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MACHINABILITY OF NICKEL-BASED HIGH TEMPERATURE ALLOYS

MACHINABILITY OF NICKEL-BASED HIGH TEMPERATURE ALLOYS Abstract Nickel-based high temperature alloys have excellent physical properties, which make them ideal for use in the manufacture of aerospace components. However, they exhibit poor machinability. Though conventional machining in industries is currently being carried out using carbide tools, there is little scope for improving the material removal rate. Machining, being a major operation, needs to be improved in order to reduce the throughput time. High Speed Machining (HSM) is a promising technique for increasing productivity in this regard. This paper mostly reviews research and development work in the machining of nickel-based high temperature alloys carried out over the last 15 years with the objective of assessing the present scenario. Emphasis is laid on Inconel 718, which is most commonly used. Both turning and milling operations using conventional and High Speed (HS) machining are reviewed herein. HSM is discussed at length in comparison with conventional machining, as it is possible to drastically improve material removal rate using HSM. In addition to the study of insert materials and tool geometry, other aspects affecting HSM are also discussed. Surface integrity of Inconel 718 obtained through HSM and the recently developed technique of Plasma Enhanced Machining (PEM) is also addressed. http://www.deepdyve.com/assets/images/DeepDyve-Logo-lg.png Machining Science & Technology Taylor & Francis

MACHINABILITY OF NICKEL-BASED HIGH TEMPERATURE ALLOYS

Machining Science & Technology , Volume 4 (1): 42 – Jan 1, 2000
42 pages

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References (66)

Publisher
Taylor & Francis
Copyright
Copyright Taylor & Francis Group, LLC
ISSN
1532-2483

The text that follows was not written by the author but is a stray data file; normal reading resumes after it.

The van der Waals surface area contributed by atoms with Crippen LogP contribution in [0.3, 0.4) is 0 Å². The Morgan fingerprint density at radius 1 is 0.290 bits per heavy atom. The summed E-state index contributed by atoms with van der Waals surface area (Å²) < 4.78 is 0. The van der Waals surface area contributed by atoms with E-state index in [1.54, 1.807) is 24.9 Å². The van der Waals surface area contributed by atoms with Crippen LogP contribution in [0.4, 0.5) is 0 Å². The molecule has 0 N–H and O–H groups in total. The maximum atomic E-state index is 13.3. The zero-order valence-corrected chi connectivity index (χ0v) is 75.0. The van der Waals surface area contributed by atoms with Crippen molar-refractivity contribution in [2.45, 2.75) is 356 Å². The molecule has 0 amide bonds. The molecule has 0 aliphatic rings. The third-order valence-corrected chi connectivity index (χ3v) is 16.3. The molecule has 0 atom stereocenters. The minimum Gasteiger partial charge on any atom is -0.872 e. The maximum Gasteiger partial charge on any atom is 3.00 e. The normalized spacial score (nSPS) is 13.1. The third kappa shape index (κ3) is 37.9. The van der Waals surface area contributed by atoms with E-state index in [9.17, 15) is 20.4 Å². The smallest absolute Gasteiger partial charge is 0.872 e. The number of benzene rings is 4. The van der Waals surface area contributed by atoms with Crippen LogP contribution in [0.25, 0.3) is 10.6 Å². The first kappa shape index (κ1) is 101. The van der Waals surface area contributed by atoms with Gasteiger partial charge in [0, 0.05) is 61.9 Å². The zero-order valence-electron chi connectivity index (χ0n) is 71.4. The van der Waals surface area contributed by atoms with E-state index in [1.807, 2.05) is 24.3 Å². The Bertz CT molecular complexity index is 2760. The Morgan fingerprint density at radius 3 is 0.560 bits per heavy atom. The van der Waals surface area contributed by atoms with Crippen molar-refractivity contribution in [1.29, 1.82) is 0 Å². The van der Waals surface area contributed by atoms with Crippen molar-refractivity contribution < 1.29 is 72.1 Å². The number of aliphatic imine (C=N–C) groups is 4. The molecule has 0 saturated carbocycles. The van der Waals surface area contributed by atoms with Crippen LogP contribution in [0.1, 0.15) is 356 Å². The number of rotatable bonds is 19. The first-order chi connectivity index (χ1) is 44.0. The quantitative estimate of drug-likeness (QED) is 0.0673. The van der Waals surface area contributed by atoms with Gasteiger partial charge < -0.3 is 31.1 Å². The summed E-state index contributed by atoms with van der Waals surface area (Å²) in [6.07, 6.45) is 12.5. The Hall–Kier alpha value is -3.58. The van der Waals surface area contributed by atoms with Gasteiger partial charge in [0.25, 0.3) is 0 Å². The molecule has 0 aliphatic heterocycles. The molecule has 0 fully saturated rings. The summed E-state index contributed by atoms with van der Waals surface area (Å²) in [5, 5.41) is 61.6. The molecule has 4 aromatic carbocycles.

eISSN
1091-0344
DOI
10.1080/10940340008945703
Publisher site
See Article on Publisher Site

Abstract

Abstract Nickel-based high temperature alloys have excellent physical properties, which make them ideal for use in the manufacture of aerospace components. However, they exhibit poor machinability. Though conventional machining in industries is currently being carried out using carbide tools, there is little scope for improving the material removal rate. Machining, being a major operation, needs to be improved in order to reduce the throughput time. High Speed Machining (HSM) is a promising technique for increasing productivity in this regard. This paper mostly reviews research and development work in the machining of nickel-based high temperature alloys carried out over the last 15 years with the objective of assessing the present scenario. Emphasis is laid on Inconel 718, which is most commonly used. Both turning and milling operations using conventional and High Speed (HS) machining are reviewed herein. HSM is discussed at length in comparison with conventional machining, as it is possible to drastically improve material removal rate using HSM. In addition to the study of insert materials and tool geometry, other aspects affecting HSM are also discussed. Surface integrity of Inconel 718 obtained through HSM and the recently developed technique of Plasma Enhanced Machining (PEM) is also addressed.

Journal

Machining Science & TechnologyTaylor & Francis

Published: Jan 1, 2000

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